Section 6: HMA Overlays

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Structural Overlays

For flexible pavements, structural hot mix overlay thicknesses are designed using FPS-19 design, option 5. Currently, the only department-approved rational method for design of structural HMAC overlays on rigid pavements is by using the appropriate overlay option in DARWinTM (AASHTO 93). In considering the actual overlay thickness, guidelines established for lift thickness based on the type of mix / nominal maximum aggregate size must be followed. In addition, the type of mix selected should complement the overall structure in terms of resilience, durability, permeability, texture, etc.

A reasonable investigation of the condition of the existing substructure and hot mix on the project must be made to insure the desired performance of the structural overlay. In addition to deflection measurements, ground penetrating radar (GPR), when combined with selective coring, is a rapid method of determining the depth and extent of delamination or stripping problems. Where rutting-susceptible mixes exist in the old structure, if these mixes are within 5 in.of the newly overlaid surface, the chance of renewed rutting originating in the old mix will still exist (zone of high shear and compression). Evaluation of road cores for rutting and stripping susceptibility using Tex-242-E (Hamburg) should be used if in doubt. Even if there is no evidence of current stripping, it is advisable to evaluate the existing material for stripping susceptibility; experience has shown that stripping problems often start only after the new overlay is placed. There are also certain surface materials that should not be overlaid, including plant-mix seal or permeable friction courses (open-graded friction courses). Where poor substructure is located, full-depth repair should be accomplished prior to the overlay. In the case of Portland cement concrete (PCC) pavements, a determination must be made into the uniformity of the underlying support. The rolling dynamic deflectometer (RDD) has been a useful tool in identifying areas of low support. Slabs must be prevented from moving by stabilizing the material beneath them. This involves drilling holes in an unstable PCC slab or section and injecting an asphaltic or cementitious material to fill any underlying voids. Typically, this method is only an option for isolated instances of instability. It does not work well as a general roadway treatment. Application of a stress absorbing membrane interlayer (SAMI) may be useful in retarding reflective cracking when overlaying jointed concrete pavements. SAMI is a fine mix that is designed for cracking resistance using the overlay tester or flexural beam fatigue. The mix is typically placed 1 in. thick and should be covered with an adequate overlay thickness to provide adequate resistance to rutting (3.0 in. minimum is recommended).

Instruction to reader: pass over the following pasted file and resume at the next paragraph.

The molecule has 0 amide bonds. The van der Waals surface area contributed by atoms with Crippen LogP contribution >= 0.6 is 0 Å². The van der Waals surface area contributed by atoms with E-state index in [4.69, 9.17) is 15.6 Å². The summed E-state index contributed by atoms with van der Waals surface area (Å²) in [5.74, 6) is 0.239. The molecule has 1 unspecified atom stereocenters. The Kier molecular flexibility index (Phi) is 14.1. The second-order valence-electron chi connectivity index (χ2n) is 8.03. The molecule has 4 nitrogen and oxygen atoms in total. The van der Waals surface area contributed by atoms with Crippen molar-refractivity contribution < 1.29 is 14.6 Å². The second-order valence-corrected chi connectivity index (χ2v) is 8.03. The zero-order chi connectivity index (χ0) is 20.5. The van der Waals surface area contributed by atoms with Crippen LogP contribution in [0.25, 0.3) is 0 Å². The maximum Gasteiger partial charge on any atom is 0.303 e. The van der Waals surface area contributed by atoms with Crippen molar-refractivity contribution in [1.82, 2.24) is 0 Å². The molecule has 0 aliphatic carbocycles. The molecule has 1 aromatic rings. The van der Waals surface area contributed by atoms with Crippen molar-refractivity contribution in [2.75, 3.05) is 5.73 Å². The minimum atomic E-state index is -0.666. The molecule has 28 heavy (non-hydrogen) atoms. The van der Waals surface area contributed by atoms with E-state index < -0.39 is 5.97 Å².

Other reasons for removing a portion of the existing HMA surface include leveling because of rutting, reducing crack width caused by spalling, and eliminating raveling.

As a minimum, a higher rate of tack coat application will be needed on a milled surface prior to overlaying. For planning purposes, a seal coat may be applied to the surface of the milled structure, especially if there are visible or latent cracks. The designer should also consider other measures to thwart reflective cracking through the new overlay. Geotextiles have been used successfully for this purpose, but require increased vigilance on the part of the contractor to insure manufacturer’s guidelines are strictly followed. Mix design, selecting a mix that incorporates increased resilience, low permeability, and overall mat thickness are also important considerations.

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Non-structural Overlays

These overlays are designed using a combination of experience and guidelines established herein. Generally, this type of overlay is used to improve ride, texture, cross-slope drainage, and weatherproofing, and is often categorized as “preventive maintenance.” Often, the process is combined with milling of a like amount of existing surface, essentially keeping the same profile while improving functional characteristics (mill and fill).